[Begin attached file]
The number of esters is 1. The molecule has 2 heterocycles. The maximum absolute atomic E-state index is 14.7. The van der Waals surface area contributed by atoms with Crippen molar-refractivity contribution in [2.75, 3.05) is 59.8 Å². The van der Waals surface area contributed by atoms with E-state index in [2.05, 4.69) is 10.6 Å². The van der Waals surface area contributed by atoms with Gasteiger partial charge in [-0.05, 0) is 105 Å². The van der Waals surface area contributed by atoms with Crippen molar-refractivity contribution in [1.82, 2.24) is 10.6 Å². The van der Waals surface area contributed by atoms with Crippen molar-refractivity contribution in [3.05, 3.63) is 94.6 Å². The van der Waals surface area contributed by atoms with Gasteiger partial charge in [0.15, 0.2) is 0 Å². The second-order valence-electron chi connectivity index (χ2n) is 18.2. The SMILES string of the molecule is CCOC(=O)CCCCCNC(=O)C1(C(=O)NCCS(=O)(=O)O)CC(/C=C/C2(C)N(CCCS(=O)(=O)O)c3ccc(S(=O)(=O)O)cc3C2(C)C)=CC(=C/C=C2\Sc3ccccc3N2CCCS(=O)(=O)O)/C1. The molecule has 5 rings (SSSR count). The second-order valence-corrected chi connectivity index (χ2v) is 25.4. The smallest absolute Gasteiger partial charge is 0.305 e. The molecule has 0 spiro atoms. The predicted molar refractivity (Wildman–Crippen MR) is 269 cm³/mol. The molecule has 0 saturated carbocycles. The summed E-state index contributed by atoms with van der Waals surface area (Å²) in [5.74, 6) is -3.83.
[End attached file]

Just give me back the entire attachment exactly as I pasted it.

The number of esters is 1. The molecule has 2 heterocycles. The maximum absolute atomic E-state index is 14.7. The van der Waals surface area contributed by atoms with Crippen molar-refractivity contribution in [2.75, 3.05) is 59.8 Å². The van der Waals surface area contributed by atoms with E-state index in [2.05, 4.69) is 10.6 Å². The van der Waals surface area contributed by atoms with Gasteiger partial charge in [-0.05, 0) is 105 Å². The van der Waals surface area contributed by atoms with Crippen molar-refractivity contribution in [1.82, 2.24) is 10.6 Å². The van der Waals surface area contributed by atoms with Crippen molar-refractivity contribution in [3.05, 3.63) is 94.6 Å². The van der Waals surface area contributed by atoms with Gasteiger partial charge in [0.15, 0.2) is 0 Å². The second-order valence-electron chi connectivity index (χ2n) is 18.2. The SMILES string of the molecule is CCOC(=O)CCCCCNC(=O)C1(C(=O)NCCS(=O)(=O)O)CC(/C=C/C2(C)N(CCCS(=O)(=O)O)c3ccc(S(=O)(=O)O)cc3C2(C)C)=CC(=C/C=C2\Sc3ccccc3N2CCCS(=O)(=O)O)/C1. The molecule has 5 rings (SSSR count). The second-order valence-corrected chi connectivity index (χ2v) is 25.4. The smallest absolute Gasteiger partial charge is 0.305 e. The molecule has 0 spiro atoms. The predicted molar refractivity (Wildman–Crippen MR) is 269 cm³/mol. The molecule has 0 saturated carbocycles. The summed E-state index contributed by atoms with van der Waals surface area (Å²) in [5.74, 6) is -3.83.